A heartfelt thank you and congratulation to Matthew! He has been writing Young Reporter pieces and has won an award. A comforting thought, that our future generation is well informed and empathetic towards one of the biggest issues of our times:

The great exodus of our time. Refugees in their thousands flocked to Europe’s shores in search, in hope, of a better life, and an opportunity to escape their war-torn homelands of Africa and the Middle East.

Perhaps inevitably, upon arrival, the much sought after Europe, is not quite the picturesque paradise it may have once appeared to many of those making the dangerous route. After having made the treacherous journey across the Mediterranean Sea, or the long trek through the sparse Turkish countryside, those who reach Greece may be, by some, considered the lucky ones, yet even once they step into the Europe, the problems of these people don’t end.

In Greece, the migrants are placed in temporary camps of squalor and danger. During the winter, especially in harsh winters, the migrants are more than likely susceptible to sub-zero conditions and consequently many are vulnerable to disease.

Enter the Three Peas Group, a local group of friends dedicated to helping those migrants in Greece. Formed in April 2016, the organisation volunteers in refugee camps across Greece and helps to house the more vulnerable families in apartments.

The group does a great amount for the families they have housed, including covering families’ financial costs and rents, supporting lessons to learn English, helping with putting migrants in contact with larger organisations, and giving advice where possible.

Over the group’s eleven-month history, the group has managed to place 25 families in flats, that’s 100 people. However, whilst the action within the camps is key, the organisation’s focus also lies in the awareness of the public back here in the UK.

On the 22nd March 2017, the Three Peas organisation, visited the First Richmond Cub Pack, to inform the children about the conditions the migrants face within the camps. They explained how the group helps migrants by participating in larger projects, by fundraising, but perhaps most importantly by giving refugees their support, and allowing the refugees to have somebody to talk to.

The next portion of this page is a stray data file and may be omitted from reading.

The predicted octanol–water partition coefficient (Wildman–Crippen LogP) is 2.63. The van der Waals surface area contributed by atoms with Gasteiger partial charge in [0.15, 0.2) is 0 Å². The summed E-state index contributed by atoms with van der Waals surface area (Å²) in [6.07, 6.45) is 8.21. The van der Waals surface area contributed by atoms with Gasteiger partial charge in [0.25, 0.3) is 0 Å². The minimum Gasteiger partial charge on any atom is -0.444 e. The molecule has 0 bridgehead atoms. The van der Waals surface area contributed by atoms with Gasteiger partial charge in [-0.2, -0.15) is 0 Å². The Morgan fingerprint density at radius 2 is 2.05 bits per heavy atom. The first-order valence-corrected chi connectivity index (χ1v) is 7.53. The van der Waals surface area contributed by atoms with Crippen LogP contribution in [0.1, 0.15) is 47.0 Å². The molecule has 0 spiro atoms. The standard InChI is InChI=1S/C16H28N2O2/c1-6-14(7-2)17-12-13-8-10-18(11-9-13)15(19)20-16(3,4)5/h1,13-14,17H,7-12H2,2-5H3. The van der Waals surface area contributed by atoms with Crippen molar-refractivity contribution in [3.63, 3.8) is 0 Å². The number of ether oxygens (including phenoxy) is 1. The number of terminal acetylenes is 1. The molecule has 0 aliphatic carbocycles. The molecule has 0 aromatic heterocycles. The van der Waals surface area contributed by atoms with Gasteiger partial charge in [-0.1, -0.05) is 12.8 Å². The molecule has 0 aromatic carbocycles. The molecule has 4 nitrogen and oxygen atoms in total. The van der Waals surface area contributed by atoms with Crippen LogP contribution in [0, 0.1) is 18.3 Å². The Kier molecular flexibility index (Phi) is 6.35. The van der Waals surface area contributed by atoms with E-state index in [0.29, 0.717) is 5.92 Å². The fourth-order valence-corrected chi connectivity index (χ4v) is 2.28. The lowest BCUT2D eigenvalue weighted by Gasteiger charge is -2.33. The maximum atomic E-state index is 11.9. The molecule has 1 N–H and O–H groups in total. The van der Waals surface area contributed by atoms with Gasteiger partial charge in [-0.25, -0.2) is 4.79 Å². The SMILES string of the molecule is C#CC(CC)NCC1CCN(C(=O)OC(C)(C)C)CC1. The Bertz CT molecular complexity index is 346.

After the talk at First Richmond, I talked to one of the volunteers at Three Peas, Martina Riot, who talked to me about the difficulties of being granted entry into the EU: “[The refugees] all have to register by Skype. The problem is you have a certain time slot during the week, and all the people that have arrived in Greece, have to call up to get this interview so that they can get their first papers to be legally there.”

“Then they have to wait for another appointment, to have another interview, where they have to define whether they want to go for relocation in Europe, or if they want to go for family reunification – so if they have somebody already there. So, it can take from six months, that’ll be quick, to a year. We have met some people who arrived in February last year, and are still in Greece.”

But what can the public do about this crisis? To many, this issue is one that seems impossible to deal with. Officials in Westminster and Brussels seem to have no answer to the tide of migrants stuck in Southern Europe, and therefore it seems implausible that we as individuals are able to help.

Martina believes that the most effective way for people to get involved is to raise awareness, and to visit the camps in Greece yourself, so to be able to see the crisis with your own eyes. “If you have been there once,” she says, “You will never step back, you will continue to support [them].”

After having heard the talk, the First Richmond Scout Group helped raise awareness for the migrants, and for local homeless people by completing several activities throughout Saturday 25th, showing what people can do, and the message people can spread if they get talking about these important issues.

Sometimes, it can be hard, hidden away in the cosiness of Richmond-Upon-Thames to remember the cold and desperate truth of the plight of many of these people who risk their lives to create a new life, only to be stopped at the front door of where they’ve been longing to reach. It can be difficult to realise that this isn’t half-way across the world, but only a three-hour flight from here. It is clear more awareness does need to be spread for these people, and the Three Peas Group are an excellent example of how that should be done.

By Matthew Lambert from Orleans Park School

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